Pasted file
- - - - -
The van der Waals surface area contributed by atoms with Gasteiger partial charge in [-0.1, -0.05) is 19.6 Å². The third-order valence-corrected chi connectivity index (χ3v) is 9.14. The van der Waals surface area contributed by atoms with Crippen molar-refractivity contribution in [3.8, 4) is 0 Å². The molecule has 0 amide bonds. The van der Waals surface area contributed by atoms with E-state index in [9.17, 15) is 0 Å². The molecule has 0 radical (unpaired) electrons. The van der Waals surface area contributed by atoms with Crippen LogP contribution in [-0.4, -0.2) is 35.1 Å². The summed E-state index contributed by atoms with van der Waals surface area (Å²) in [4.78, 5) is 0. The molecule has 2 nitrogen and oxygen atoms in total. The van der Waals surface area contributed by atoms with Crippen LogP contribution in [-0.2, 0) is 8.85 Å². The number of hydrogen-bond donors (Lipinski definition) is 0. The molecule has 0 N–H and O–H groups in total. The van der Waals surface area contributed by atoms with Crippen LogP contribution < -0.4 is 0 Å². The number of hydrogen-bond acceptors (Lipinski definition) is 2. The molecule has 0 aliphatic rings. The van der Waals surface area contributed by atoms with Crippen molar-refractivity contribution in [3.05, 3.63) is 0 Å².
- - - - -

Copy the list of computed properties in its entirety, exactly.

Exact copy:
The van der Waals surface area contributed by atoms with Gasteiger partial charge in [-0.1, -0.05) is 19.6 Å². The third-order valence-corrected chi connectivity index (χ3v) is 9.14. The van der Waals surface area contributed by atoms with Crippen molar-refractivity contribution in [3.8, 4) is 0 Å². The molecule has 0 amide bonds. The van der Waals surface area contributed by atoms with E-state index in [9.17, 15) is 0 Å². The molecule has 0 radical (unpaired) electrons. The van der Waals surface area contributed by atoms with Crippen LogP contribution in [-0.4, -0.2) is 35.1 Å². The summed E-state index contributed by atoms with van der Waals surface area (Å²) in [4.78, 5) is 0. The molecule has 2 nitrogen and oxygen atoms in total. The van der Waals surface area contributed by atoms with Crippen LogP contribution in [-0.2, 0) is 8.85 Å². The number of hydrogen-bond donors (Lipinski definition) is 0. The molecule has 0 N–H and O–H groups in total. The van der Waals surface area contributed by atoms with Crippen LogP contribution < -0.4 is 0 Å². The number of hydrogen-bond acceptors (Lipinski definition) is 2. The molecule has 0 aliphatic rings. The van der Waals surface area contributed by atoms with Crippen molar-refractivity contribution in [3.05, 3.63) is 0 Å².